Taking Off The Masks We Wear For Others

Taking Off The Masks We Wear For Others

When is the last time you allowed yourself to truly be yourself in front of another person?

If you think about it, there are probably only a few instances in your life when you have really let your guard down and allowed yourself to simply, truly be yourself. There are likely only a very few people whom you trust enough to expose yourself to in this manner. Even if you think you are being honest about who you are with the people you interact with on a daily basis, chances are good that you are shielding your true self behind some sort of “social mask.”

Understanding Social Masks & Why We Wear Them

A social mask is a persona we put on when interacting with the various people in our lives. It is a way of covering up our true thoughts, feelings, and selves. We do this for a variety of different reasons. Here are a few common examples of the different types of social masks we wear and the reason behind them:

The Bravery Mask
We all feel anxious and uncertain every now and then. The challenges life presents can often be daunting, unnerving, and sometimes downright scary. While these feelings of anxiety and nervousness have always been a normal part of life, somewhere along the road they became taboo to reveal or discuss. When we hide our anxiety so we can show a confident front to those around us, we are wearing the Bravery Mask.

The Perfection Mask
We all dream of living happy, fulfilled, and contented lives. We look around us and see hundreds of people living happy lives – they have great jobs, strong marriages, outstanding kids, and exciting vacations. We may feel envious or inadequate because we think our lives cannot possibly measure up to theirs. However, the truth is that everyone goes through ups and downs; the fact that we only see the bright, shiny aspects of other people’s lives is because they are wearing the Perfection Mask.

The People Pleaser Mask
Think about the last time someone asked you to do something for them. It could have ranged anywhere from a simple favor – “Can you feed the dog?” – to a bigger task that required much more investment on your part – “Can you finish this project for me?” If you agreed to assist to the task, however large or small it may have been, I want you to take a close look at how you truly felt about completing the task. Was it something you were genuinely happy to do, or did you only say yes out of a sense of obligation and/or the desire to be “nice”? When we say yes to others even when we do not want to, we are wearing the People-Pleaser Mask.

The Angry Mask
Do you know someone who is constantly angry, grumpy, or grouchy? Maybe your neighbor is gruff with you every time you pass each other, or perhaps your teacher is unnecessarily harsh when delivering feedback. Behind their tough exterior, these types of people are typically suffering from a lack of self-confidence. They wear the Angry Mask in an attempt to cover up this vulnerability.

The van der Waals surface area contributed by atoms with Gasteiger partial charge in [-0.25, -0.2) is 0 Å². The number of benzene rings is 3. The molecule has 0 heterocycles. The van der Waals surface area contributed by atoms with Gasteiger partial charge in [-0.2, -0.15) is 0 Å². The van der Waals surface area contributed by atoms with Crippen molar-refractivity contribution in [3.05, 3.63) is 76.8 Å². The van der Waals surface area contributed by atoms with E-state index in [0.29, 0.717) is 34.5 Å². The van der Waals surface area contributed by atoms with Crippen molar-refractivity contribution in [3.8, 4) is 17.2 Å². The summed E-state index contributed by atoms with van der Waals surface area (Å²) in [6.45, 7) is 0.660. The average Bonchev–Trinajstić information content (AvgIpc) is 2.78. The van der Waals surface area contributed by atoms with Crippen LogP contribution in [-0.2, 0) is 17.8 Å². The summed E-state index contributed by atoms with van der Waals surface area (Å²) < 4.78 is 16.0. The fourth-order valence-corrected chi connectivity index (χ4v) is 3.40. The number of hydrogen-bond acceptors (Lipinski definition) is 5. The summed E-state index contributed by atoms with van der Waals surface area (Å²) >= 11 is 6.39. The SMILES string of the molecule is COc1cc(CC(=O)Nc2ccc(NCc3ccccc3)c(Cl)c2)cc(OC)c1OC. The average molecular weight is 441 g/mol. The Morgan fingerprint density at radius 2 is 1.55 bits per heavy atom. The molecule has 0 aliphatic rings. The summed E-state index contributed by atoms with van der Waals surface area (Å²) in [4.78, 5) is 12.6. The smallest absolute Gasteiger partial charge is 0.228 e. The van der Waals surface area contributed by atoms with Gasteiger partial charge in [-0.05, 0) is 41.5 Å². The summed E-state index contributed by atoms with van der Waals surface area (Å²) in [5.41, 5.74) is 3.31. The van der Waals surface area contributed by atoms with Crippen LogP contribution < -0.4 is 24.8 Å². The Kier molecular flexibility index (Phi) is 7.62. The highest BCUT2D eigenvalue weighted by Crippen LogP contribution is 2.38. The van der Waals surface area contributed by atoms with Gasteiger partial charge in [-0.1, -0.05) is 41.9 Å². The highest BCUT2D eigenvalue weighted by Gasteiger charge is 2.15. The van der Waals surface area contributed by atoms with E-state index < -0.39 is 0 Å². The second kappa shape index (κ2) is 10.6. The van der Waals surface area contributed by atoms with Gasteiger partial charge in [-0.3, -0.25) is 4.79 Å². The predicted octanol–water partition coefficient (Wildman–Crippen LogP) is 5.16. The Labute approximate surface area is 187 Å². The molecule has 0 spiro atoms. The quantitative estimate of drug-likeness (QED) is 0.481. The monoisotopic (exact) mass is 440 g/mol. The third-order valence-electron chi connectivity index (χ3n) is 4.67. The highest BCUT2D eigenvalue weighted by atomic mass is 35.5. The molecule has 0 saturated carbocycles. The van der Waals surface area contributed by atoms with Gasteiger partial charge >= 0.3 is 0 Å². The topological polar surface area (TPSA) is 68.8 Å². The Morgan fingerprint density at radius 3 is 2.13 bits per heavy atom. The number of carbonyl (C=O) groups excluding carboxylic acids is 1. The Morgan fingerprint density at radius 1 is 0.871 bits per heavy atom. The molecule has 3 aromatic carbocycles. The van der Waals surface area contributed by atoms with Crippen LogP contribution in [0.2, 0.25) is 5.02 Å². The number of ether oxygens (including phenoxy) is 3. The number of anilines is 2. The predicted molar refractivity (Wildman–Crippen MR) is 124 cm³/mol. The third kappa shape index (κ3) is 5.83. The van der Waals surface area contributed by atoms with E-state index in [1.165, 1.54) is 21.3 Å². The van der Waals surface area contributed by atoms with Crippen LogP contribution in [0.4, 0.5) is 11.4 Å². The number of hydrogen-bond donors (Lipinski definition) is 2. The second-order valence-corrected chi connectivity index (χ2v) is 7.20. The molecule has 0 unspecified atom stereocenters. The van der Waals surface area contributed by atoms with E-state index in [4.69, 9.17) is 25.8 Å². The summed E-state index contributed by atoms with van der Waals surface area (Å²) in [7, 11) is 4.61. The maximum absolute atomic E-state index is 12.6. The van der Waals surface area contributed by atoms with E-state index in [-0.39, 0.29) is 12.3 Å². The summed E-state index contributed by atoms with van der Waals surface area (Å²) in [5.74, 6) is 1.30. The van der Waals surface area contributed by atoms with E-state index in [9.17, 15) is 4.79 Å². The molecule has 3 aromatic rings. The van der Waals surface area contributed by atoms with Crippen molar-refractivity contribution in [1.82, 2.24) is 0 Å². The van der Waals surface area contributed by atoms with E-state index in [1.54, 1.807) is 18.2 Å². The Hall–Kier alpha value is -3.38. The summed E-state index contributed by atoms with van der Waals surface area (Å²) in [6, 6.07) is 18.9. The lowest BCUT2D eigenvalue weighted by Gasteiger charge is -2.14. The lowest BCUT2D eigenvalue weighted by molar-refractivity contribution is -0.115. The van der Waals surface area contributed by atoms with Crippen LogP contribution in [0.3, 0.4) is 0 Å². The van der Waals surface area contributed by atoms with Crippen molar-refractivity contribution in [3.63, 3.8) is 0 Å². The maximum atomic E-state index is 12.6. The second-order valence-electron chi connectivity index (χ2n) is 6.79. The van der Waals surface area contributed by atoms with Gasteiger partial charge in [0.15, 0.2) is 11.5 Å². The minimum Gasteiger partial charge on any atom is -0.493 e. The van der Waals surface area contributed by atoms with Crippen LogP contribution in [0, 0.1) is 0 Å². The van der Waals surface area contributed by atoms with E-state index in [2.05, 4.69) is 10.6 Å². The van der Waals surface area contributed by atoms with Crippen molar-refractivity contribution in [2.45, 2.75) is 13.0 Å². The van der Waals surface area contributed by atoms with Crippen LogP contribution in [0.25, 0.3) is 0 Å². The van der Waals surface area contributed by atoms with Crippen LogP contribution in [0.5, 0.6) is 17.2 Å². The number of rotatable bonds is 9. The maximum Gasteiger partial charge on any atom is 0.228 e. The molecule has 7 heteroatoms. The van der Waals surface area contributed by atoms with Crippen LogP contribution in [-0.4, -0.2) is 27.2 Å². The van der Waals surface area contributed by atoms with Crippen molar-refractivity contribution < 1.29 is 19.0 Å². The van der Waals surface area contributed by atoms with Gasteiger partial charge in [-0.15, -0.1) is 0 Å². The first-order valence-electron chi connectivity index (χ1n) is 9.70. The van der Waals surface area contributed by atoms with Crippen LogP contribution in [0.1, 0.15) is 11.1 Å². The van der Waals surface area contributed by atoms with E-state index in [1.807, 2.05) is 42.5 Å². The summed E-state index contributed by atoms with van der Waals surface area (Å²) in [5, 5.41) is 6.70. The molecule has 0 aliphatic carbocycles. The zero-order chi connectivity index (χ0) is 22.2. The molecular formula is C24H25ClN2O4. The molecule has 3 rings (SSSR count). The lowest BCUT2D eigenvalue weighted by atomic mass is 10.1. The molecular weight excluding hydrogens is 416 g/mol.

These are just a few examples of the masks many of us wear every other day. Examples of other common masks include the Confidence Mask, the Happiness Mask, and countless others. The face of each of these masks is unique, but they all serve a singular common purpose: to hide our true feelings under a false exterior.

It’s Time to Remove Your Social Masks

Wearing masks is a defense mechanism; it’s easier to put them on than to risk opening ourselves up to the judgment we fear others may place on us if they know the struggles we are truly facing. However, wearing masks is only a superficial fix – it won’t resolve anything in the long run. In fact, hiding our true selves can be detrimental to our relationships with others, as well as our mental and emotional health. 

As your trusted online psychotherapist, I am here to encourage you to look closely at the masks you wear on a daily basis. Which ones are they, and what purpose do they serve? No matter how beneficial they may seem, I can almost guarantee you that ultimately, your life will be better off without them. Removing your masks can be scary at first, but ultimately it will allow you to build honest relationships with both yourself and those around you. 

I Can Help!

You are not in this alone. You don’t have to take on the process of self-realization and self-discovery without someone by your side. As an online mental health counselor, I can serve as a supportive but impartial third party to assist you on your journey. Together, we can identify which masks you wear the most and how you can begin to practice taking them off. I truly look forward to serving you!

Samantha M. Ruth, Transformational Psychologist
Online Therapy… Your Therapy, Your Way!
Call: 248-730-5544
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By | 2016-07-14T16:30:00+00:00 July 14th, 2016|